Now, Cecil was special. He’s been watched and protected by a study group dedicated for protection of the wild life, and as such, his death inspired a particularly large outcry. His death upset people around the world. The authorities in Zimbabwe first wanted to interrogate Palmer, but the dentist’s (SCI?) lawyers fought back, and Palmer refused to go back to Zimbabwe, arguing that he was doing everything according to the law, while being misled by his guide. He even said that he did not know Cecil was such a famous lion! It’s hard to get into the mind of somebody who loves to kill rare animals as a hobby.
After Cecil’s death surfaced, Zimbabwe authorities brought up a second case of an American doctor who killed a lion in their country. This case occurred in April and involved Jan Seski, a gynecological oncologist from Pennsylvania. Hopefully not all doctors are like Palmer and Seski.
I also hope that not all of 55,000 members of CSI are active trophy hunters. With too many boots on the ground in Africa and parts of Asia, the animal world would be depleted much sooner than we think, according to studies.
So if trophy hunting for SCI members is not the vicious big business that transforms rare species into medicine, aphrodisiacs and decorations, what is it then?
I agree with blogger Cory Doctorow, who argues that killing of an lion is the most cowardly things that a person can do, as shown in this photo story. In his short post, Doctorow points out that trophy hunting is not sport but an outlet for sociopathy.
As Meg Brown demonstrates in her excellent piece for Salon,“the practice of trophy hunting originated as a way for humans to demonstrate power over large, dangerous animals, but now that modern high-powered weapons can subdue even the largest animals, the trophy hunter’s focus has shifted from animals that are dangerous to those that are rare. Like the ‘great white hunters’ on safaris of the past, today’s trophy hunters are corporate types who may spend tens of thousands or even hundreds of thousands to kill a single animal. And the bigger and rarer and more beautiful the animal, the more a trophy hunter wants to kill it: An African lion hunt starts at around $39,000. For $60,000, power brokers can bag a bull elephant.”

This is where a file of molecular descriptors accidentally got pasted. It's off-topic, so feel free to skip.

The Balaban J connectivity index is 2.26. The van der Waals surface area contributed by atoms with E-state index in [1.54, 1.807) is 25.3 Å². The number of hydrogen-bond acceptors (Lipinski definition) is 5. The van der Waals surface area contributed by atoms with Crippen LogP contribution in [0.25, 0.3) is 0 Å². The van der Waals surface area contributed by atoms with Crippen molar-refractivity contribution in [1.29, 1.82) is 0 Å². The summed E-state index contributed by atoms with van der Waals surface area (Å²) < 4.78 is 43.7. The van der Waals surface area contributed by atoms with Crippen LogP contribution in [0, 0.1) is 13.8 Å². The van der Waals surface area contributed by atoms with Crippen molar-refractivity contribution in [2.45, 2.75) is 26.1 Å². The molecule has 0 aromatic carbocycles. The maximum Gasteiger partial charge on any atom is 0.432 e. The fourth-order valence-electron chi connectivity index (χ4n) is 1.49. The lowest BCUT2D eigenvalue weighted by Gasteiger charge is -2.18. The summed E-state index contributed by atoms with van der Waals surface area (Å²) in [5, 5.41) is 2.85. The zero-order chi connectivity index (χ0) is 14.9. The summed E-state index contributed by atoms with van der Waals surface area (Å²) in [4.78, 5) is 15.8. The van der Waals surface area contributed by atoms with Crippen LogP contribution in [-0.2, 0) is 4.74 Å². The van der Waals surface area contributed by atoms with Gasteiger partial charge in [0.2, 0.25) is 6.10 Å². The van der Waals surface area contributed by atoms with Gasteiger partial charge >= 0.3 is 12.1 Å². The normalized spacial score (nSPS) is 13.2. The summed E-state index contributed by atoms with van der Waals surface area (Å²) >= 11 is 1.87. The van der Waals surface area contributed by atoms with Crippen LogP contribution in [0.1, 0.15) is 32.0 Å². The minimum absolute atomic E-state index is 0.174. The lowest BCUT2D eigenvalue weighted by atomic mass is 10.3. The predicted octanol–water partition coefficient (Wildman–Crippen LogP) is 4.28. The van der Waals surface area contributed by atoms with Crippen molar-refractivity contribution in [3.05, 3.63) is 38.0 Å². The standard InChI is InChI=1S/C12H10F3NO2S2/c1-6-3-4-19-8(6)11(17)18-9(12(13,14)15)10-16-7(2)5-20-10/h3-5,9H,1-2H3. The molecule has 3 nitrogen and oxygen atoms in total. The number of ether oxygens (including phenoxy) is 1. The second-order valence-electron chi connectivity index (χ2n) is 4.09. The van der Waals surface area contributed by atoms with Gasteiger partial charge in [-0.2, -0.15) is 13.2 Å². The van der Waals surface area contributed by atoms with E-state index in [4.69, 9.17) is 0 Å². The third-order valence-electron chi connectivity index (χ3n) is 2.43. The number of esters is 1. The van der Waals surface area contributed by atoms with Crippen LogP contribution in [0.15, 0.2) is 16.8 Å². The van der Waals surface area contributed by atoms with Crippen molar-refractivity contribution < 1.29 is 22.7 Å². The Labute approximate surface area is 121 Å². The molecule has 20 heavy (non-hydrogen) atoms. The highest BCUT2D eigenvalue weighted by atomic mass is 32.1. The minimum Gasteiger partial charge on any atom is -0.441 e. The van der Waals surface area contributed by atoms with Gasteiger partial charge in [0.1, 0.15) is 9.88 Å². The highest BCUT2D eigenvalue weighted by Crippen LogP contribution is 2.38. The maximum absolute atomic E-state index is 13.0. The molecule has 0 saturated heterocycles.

There are 10,000 hunting preserves in the U.S. and Canada. For the last 40 years, they have been breeding trophy deer using special hormones, artificial insemination and other techniques borrowed from the cattle and the horse breeding industry. Apparently these home-bred American deer grow such big and heavy antlers that they can hardly lift their heads. They are appropriate for more lazy hunters who, without much travel or effort, hunt down these semi-synthetic trophies for a $20,000 to $40,000 price tag.
Palmer is a different type of a hunter. He spends thousands of dollars per hunt and dreams of killing the “Big Five” of African wildlife and the “Grand Slam” of North American sheep. Just as birders have a “life list” of bird species that they have seen or hope to see, trophy hunters keep lists of animals they plan to kill.
Photographer David Chancellor, who spent several months photographing trophy hunters in the United States and abroad, says that many trophy hunters do seem to genuinely love animals. They certainly know a great deal about the animals they kill, and they speak in tones of reverent awe when describing their beauty, says Chancellor. Many, if not most, trophy hunters have a favorite animal. It’s just that a trophy hunter’s favorite is very often the same animal they most want to kill.